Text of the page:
Could anyone explain this problem I have with the Turing test as performed? Turing (1950) in describing the test says the computer takes the part of the man then plays the game as when played between a man and a woman. In the game, the man and the woman communicate with the hidden judge by text alone (Turing recommends using teleprinters). If the computer takes the part of the man, then it will have an eye and a finger in order to use the teleprinter as the man would have done. But in the TT as performed, the machine is not robotic. It has no eyes and no fingers but rather is wired directly into the judge's terminal. The only thing the machine gets from the judge is what flows down the wire. But the problem I have is, what flows down the wire is not text. The human contestant gets the text. The judge's questions print out on the teleprinter paper roll. The man sees the shapes of the text, and understands the meanings of the shapes. But the computer is never exposed to the shapes of the questions, so how could it possibly know what they mean?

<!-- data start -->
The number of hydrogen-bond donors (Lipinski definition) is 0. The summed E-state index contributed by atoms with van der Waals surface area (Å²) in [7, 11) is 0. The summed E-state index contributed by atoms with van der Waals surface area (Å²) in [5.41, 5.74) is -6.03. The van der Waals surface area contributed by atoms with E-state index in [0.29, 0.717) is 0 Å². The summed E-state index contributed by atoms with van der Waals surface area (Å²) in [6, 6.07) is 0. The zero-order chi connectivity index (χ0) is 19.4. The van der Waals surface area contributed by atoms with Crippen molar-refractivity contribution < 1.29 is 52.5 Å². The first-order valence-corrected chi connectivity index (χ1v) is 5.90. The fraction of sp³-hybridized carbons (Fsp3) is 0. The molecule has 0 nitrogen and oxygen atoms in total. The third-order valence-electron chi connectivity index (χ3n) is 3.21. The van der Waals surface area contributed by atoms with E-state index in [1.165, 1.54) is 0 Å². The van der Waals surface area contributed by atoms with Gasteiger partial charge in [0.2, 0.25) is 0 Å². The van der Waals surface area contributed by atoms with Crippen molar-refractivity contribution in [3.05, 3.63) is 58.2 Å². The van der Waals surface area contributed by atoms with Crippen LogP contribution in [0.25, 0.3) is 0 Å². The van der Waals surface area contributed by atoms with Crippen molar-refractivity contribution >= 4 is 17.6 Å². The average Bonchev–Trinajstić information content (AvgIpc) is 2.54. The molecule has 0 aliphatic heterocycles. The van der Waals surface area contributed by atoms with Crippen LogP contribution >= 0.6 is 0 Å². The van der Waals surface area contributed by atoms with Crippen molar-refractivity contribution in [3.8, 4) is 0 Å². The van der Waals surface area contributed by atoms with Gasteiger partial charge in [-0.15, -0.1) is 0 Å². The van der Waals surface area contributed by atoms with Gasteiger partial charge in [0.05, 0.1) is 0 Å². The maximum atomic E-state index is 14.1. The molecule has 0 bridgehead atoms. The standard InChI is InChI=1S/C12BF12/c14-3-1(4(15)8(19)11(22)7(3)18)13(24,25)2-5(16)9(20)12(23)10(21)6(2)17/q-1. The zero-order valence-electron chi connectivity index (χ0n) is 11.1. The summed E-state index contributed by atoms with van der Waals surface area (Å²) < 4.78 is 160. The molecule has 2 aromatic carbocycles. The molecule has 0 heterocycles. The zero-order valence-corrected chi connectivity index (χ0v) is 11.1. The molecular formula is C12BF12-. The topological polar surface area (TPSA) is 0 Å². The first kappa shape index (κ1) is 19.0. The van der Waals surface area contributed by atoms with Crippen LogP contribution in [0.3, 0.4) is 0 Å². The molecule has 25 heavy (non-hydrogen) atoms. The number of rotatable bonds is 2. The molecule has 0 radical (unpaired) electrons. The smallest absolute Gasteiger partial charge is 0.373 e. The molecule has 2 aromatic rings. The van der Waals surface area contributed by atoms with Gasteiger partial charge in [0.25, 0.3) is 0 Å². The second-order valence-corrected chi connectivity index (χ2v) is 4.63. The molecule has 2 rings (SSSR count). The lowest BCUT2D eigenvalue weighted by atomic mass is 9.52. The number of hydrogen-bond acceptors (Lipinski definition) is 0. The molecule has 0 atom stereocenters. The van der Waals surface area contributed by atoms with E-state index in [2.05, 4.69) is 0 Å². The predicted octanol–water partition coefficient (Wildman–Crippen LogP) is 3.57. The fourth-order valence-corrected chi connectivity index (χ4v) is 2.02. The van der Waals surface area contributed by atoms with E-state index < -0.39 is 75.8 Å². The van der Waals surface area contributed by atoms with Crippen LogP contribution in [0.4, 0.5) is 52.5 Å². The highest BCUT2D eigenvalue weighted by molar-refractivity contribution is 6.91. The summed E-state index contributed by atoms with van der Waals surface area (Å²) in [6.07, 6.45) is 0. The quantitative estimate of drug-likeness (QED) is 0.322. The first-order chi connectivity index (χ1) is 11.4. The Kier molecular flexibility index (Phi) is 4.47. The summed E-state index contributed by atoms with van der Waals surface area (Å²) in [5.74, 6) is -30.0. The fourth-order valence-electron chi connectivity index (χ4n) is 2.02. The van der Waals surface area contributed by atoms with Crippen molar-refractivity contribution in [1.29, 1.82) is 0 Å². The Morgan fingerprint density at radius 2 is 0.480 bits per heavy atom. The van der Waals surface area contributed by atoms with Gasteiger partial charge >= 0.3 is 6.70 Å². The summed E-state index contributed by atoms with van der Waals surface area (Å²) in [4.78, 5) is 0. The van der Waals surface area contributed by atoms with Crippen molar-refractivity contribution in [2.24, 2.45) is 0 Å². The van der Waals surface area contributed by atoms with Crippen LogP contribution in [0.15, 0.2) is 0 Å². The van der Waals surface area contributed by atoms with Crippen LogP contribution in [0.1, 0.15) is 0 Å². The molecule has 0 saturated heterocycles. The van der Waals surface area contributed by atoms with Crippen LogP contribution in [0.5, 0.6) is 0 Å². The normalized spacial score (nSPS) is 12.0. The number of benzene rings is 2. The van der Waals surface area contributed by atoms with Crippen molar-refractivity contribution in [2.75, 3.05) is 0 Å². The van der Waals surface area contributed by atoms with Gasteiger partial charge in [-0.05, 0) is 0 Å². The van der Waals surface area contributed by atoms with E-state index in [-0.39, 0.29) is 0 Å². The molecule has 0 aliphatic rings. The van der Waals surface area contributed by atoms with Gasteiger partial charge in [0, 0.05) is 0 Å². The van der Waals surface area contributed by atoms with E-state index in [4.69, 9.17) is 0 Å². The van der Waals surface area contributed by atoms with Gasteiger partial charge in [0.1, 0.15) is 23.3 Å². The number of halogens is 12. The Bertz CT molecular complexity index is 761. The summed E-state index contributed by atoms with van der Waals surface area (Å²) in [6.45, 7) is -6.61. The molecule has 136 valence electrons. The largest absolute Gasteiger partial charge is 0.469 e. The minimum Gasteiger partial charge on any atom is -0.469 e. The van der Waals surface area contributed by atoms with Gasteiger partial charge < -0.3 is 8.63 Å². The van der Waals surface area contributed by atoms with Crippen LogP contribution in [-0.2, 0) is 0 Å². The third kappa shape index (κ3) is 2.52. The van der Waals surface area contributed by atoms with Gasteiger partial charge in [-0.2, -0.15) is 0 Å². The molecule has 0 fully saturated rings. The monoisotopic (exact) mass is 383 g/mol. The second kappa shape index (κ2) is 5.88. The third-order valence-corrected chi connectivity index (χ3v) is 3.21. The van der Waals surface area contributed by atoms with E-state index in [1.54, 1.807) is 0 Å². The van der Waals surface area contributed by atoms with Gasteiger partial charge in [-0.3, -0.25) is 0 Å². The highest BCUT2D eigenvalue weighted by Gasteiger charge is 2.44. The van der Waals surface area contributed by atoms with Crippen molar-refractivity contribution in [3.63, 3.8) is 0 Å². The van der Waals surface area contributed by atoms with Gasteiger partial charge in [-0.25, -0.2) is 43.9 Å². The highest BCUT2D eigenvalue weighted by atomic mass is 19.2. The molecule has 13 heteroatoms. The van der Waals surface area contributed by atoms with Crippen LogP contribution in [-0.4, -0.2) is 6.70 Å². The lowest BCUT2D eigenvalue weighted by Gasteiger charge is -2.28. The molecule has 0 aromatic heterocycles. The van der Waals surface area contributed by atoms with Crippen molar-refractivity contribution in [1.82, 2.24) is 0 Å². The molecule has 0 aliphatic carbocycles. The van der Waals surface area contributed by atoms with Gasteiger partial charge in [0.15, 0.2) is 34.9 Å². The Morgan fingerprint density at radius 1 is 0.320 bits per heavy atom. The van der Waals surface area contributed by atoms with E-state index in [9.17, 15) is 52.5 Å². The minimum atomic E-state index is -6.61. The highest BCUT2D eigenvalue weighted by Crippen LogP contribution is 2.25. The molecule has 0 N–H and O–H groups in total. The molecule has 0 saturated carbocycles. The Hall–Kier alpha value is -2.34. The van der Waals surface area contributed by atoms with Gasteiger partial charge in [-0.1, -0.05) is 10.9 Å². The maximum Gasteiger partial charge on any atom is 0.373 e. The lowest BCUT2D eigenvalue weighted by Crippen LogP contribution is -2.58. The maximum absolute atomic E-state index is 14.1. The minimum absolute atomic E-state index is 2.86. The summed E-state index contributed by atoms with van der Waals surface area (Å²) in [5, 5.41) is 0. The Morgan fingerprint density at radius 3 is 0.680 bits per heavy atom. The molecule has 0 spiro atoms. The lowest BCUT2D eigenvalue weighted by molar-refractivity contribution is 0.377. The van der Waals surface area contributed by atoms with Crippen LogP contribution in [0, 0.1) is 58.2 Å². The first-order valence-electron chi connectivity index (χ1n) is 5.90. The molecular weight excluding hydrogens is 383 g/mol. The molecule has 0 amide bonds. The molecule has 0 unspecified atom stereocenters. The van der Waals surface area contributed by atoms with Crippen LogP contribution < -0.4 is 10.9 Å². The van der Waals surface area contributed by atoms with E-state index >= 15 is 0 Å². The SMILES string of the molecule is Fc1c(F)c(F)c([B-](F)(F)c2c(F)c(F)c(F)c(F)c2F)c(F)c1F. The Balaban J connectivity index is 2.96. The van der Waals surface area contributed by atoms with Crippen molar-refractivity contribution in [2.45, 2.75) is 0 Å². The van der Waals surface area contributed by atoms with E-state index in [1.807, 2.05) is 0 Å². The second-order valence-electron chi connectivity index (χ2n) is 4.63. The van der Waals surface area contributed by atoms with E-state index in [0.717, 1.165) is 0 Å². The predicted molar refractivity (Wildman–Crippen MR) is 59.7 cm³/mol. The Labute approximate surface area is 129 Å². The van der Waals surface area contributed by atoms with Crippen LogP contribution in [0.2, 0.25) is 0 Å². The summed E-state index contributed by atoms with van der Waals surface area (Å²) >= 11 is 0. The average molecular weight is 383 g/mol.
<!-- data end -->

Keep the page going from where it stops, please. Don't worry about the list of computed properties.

I've never seen anyone raise this problem, so I'm very confused. How could the machine possibly know the judge's questions if it is never exposed to the shapes of the text?
5, but it doesn't have any representation of what objects it may convert text for actually are. This is a difficult problem in all AI to date, but it is not clear whether you are asking about this. Your description of a physical typing robot would have the same issue. $\endgroup$